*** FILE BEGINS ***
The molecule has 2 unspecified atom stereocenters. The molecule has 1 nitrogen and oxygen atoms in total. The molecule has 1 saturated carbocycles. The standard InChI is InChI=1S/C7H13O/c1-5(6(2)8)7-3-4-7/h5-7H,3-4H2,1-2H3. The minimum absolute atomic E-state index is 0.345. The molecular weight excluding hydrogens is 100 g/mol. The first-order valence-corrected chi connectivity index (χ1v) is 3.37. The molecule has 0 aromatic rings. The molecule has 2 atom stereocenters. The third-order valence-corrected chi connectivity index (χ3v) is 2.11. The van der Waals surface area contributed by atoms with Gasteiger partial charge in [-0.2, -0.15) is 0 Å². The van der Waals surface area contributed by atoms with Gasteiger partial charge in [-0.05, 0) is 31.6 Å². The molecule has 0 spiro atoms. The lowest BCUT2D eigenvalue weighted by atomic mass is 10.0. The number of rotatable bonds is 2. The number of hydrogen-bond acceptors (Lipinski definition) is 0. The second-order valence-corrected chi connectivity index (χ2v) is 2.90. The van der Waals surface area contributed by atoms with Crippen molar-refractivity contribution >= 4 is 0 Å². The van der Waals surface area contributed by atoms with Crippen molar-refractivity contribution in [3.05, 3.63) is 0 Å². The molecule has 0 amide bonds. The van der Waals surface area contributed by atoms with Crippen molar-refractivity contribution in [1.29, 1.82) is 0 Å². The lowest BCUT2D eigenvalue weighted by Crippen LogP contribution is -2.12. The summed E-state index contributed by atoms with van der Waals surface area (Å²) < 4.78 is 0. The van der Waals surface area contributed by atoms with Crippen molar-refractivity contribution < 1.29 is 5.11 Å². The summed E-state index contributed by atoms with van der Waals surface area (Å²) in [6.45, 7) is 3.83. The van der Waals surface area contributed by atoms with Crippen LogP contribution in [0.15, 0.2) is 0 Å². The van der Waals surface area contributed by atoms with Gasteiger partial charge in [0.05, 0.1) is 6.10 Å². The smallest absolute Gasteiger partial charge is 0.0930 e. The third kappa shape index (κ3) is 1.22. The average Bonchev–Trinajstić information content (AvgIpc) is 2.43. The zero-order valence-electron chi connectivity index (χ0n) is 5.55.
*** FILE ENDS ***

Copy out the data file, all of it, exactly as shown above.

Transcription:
The molecule has 2 unspecified atom stereocenters. The molecule has 1 nitrogen and oxygen atoms in total. The molecule has 1 saturated carbocycles. The standard InChI is InChI=1S/C7H13O/c1-5(6(2)8)7-3-4-7/h5-7H,3-4H2,1-2H3. The minimum absolute atomic E-state index is 0.345. The molecular weight excluding hydrogens is 100 g/mol. The first-order valence-corrected chi connectivity index (χ1v) is 3.37. The molecule has 0 aromatic rings. The molecule has 2 atom stereocenters. The third-order valence-corrected chi connectivity index (χ3v) is 2.11. The van der Waals surface area contributed by atoms with Gasteiger partial charge in [-0.2, -0.15) is 0 Å². The van der Waals surface area contributed by atoms with Gasteiger partial charge in [-0.05, 0) is 31.6 Å². The molecule has 0 spiro atoms. The lowest BCUT2D eigenvalue weighted by atomic mass is 10.0. The number of rotatable bonds is 2. The number of hydrogen-bond acceptors (Lipinski definition) is 0. The second-order valence-corrected chi connectivity index (χ2v) is 2.90. The van der Waals surface area contributed by atoms with Crippen molar-refractivity contribution >= 4 is 0 Å². The van der Waals surface area contributed by atoms with Crippen molar-refractivity contribution in [3.05, 3.63) is 0 Å². The molecule has 0 amide bonds. The van der Waals surface area contributed by atoms with Crippen molar-refractivity contribution in [1.29, 1.82) is 0 Å². The lowest BCUT2D eigenvalue weighted by Crippen LogP contribution is -2.12. The summed E-state index contributed by atoms with van der Waals surface area (Å²) < 4.78 is 0. The van der Waals surface area contributed by atoms with Crippen molar-refractivity contribution < 1.29 is 5.11 Å². The summed E-state index contributed by atoms with van der Waals surface area (Å²) in [6.45, 7) is 3.83. The van der Waals surface area contributed by atoms with Crippen LogP contribution in [0.15, 0.2) is 0 Å². The van der Waals surface area contributed by atoms with Gasteiger partial charge in [0.05, 0.1) is 6.10 Å². The smallest absolute Gasteiger partial charge is 0.0930 e. The third kappa shape index (κ3) is 1.22. The average Bonchev–Trinajstić information content (AvgIpc) is 2.43. The zero-order valence-electron chi connectivity index (χ0n) is 5.55.